Along with Switzerland, Japan is a global horology hub with a slew of well-known “Made In Japan” manufactures. According to the Japan Clock & Watch Association, Japan made 63.9 million watches in 2018 for both the domestic and international markets. Read on to discover our picks for the top 10 Japanese watch brands.
Following a successful career in product design, the self-taught independent watchmaker, Hajime Asaoka began making watches in 2005 and introduced his first tourbillon watch four years later. Over the next decade, Hajime Asaoka has continued to produce impeccably crafted timepieces and his collection ranges from the three-handed Tsunami to the complex Tourbillon Pura to the open-worked dial Chronograph.
Despite being a one-man operation, master watchmaker Masahiro Kikuno crafts his timepieces almost entirely by hand. From design to manufacturing to assembly, Masahiro Kikuno is one of only around 30 people in the world that has the skill set to produce his incredibly finished, complex, and thoughtfully designed watches.
A veteran of the Japanese watch market, Naoya Hida was not only key to F.P. Journe’s successful launch in Japan but he also made a career of establishing distribution channels in the country for prominent Swiss watch brands. Just this year, Naoya Hida unveiled his first luxury watch, the vintage-looking NH Type 1B, under his eponymous brand.
A niche Japanese watch brand formed in 2005, Minase only produces around 500 watches a year. Originally reserved for the domestic market, Minase is now set on offering its collection of Divido, Horizon, and Windows watches internationally. Minase watches adhere to a structure the company calls MORE, inspired by Japanese traditional wooden puzzles, where components fit like puzzle pieces so each part can be easily replaced without disturbing the overall architecture.
Minase became known to a broader public in June 2019 after Japanese Prime Minister Shinzo Abe was spotted wearing a Minase Divido at the G20 summit in Osaka.
Although Casio’s early history focused predominately on making calculators, the Japanese company diversified into watchmaking in the 1970s with the introduction of the Casiotron electric wristwatch. This paved the way for the brand’s massively popular calculator watches that dominated 1980’s pop culture. The eighties also welcomed the super-tough G-Shock, which has since evolved to become Casio’s most successful line of watch models.
Inaugurated in 1950, Orient is Japan’s largest producer of mechanical watches and all watch components are made in-house. This may sound expensive, but Orient watches are priced very affordably. From Bambino dress watches to Mako divers to Defender field watches, Orient offers a wide range of budget mechanical watches.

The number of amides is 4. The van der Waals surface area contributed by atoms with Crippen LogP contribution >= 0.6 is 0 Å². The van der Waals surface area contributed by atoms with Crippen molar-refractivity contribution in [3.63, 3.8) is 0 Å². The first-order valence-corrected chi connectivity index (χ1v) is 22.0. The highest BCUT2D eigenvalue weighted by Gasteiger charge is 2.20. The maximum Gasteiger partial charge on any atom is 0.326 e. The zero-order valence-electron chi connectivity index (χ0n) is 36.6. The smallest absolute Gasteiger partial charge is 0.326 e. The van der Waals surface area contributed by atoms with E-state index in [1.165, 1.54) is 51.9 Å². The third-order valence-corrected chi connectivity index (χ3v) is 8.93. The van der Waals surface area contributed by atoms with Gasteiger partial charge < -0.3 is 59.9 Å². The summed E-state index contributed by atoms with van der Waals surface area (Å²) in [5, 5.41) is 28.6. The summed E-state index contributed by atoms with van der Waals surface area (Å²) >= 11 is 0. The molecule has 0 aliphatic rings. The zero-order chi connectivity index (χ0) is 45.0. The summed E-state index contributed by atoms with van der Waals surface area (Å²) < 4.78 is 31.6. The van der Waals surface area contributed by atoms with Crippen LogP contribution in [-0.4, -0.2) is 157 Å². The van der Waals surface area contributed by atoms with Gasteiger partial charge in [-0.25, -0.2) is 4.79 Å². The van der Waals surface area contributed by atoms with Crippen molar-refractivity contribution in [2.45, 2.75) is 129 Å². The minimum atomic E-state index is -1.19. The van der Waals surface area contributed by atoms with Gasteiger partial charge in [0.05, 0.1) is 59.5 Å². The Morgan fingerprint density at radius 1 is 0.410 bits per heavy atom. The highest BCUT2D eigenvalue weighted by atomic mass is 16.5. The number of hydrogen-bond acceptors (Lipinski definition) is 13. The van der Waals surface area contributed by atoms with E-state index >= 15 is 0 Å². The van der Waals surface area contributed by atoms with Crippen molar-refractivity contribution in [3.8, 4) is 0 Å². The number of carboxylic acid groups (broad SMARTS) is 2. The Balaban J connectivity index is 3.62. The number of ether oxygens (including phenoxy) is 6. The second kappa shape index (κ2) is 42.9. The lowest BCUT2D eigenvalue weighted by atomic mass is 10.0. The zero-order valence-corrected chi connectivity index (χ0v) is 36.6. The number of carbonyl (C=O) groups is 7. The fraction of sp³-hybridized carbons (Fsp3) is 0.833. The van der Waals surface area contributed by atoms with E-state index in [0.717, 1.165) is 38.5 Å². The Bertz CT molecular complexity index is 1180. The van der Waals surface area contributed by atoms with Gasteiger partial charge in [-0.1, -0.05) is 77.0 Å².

The world’s leading producer of watches and movements, Citizen’s history began in 1918 and its dominance is still going strong. Among its impressive list of innovations, Citizen’s 1976 invention of the world’s first light-powered analog quartz watch—now known as the Eco-Drive—shaped the brand’s culture of looking to the future. Citizen recently announced the Eco-Drive Caliber 0100 as the most accurate watch ever made.
Yet another brand that sits under Seiko’s massive umbrella, Credor produces ultra-luxurious watches in very limited quantities. The Credor brand is still relatively unknown outside of Japan, yet the brand’s collection of watches – which range from refined time-only pieces like the Eichi to high complications like the Fugaku Tourbillon – showcase master craftsmanship.
In 1960, Seiko established a subsidiary brand called Grand Seiko and employed master watchmakers and other artisans to manufacture fine timepieces. Today, Grand Seiko watches are recognized as some of the best luxury watches in the market thanks to their exceptional finishing, impressive movements, and appealing designs.
Founded in 1881 first as a jewelry shop then as a clockmaker in 1892, Seiko has had a long history of leading Japan’s watchmaking culture. The brand boasts a long list of milestones such as making the first Japanese wristwatch, dive watch, and chronograph—not to mention the world’s first quartz watch, the Astron. With nicknames like “Tuna,” “Turtle,” “Sumo,” and “Samurai,” Seiko watches are favored by legions of watch enthusiasts across the globe.
Whether for wallet-friendly options or ultra-fine timepieces, it is clear that the Japanese watchmaking landscape has something for just about any type of watch buyer.
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